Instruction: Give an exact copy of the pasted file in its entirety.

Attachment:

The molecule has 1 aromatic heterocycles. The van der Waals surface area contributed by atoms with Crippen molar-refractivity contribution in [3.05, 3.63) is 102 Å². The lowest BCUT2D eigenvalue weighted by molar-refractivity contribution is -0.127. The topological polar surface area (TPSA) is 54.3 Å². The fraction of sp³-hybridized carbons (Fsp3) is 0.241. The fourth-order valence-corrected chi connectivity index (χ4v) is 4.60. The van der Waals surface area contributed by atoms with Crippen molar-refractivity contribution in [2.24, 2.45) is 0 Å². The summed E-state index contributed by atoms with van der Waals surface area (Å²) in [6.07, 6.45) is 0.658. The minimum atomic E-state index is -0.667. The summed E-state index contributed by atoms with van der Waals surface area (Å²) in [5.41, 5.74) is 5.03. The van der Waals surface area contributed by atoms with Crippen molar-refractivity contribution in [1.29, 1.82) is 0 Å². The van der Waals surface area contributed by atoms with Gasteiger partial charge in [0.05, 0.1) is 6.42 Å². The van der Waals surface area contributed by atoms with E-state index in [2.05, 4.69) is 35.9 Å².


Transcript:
The molecule has 1 aromatic heterocycles. The van der Waals surface area contributed by atoms with Crippen molar-refractivity contribution in [3.05, 3.63) is 102 Å². The lowest BCUT2D eigenvalue weighted by molar-refractivity contribution is -0.127. The topological polar surface area (TPSA) is 54.3 Å². The fraction of sp³-hybridized carbons (Fsp3) is 0.241. The fourth-order valence-corrected chi connectivity index (χ4v) is 4.60. The van der Waals surface area contributed by atoms with Crippen molar-refractivity contribution in [2.24, 2.45) is 0 Å². The summed E-state index contributed by atoms with van der Waals surface area (Å²) in [6.07, 6.45) is 0.658. The minimum atomic E-state index is -0.667. The summed E-state index contributed by atoms with van der Waals surface area (Å²) in [5.41, 5.74) is 5.03. The van der Waals surface area contributed by atoms with Crippen molar-refractivity contribution in [1.29, 1.82) is 0 Å². The van der Waals surface area contributed by atoms with Gasteiger partial charge in [0.05, 0.1) is 6.42 Å². The van der Waals surface area contributed by atoms with E-state index in [2.05, 4.69) is 35.9 Å².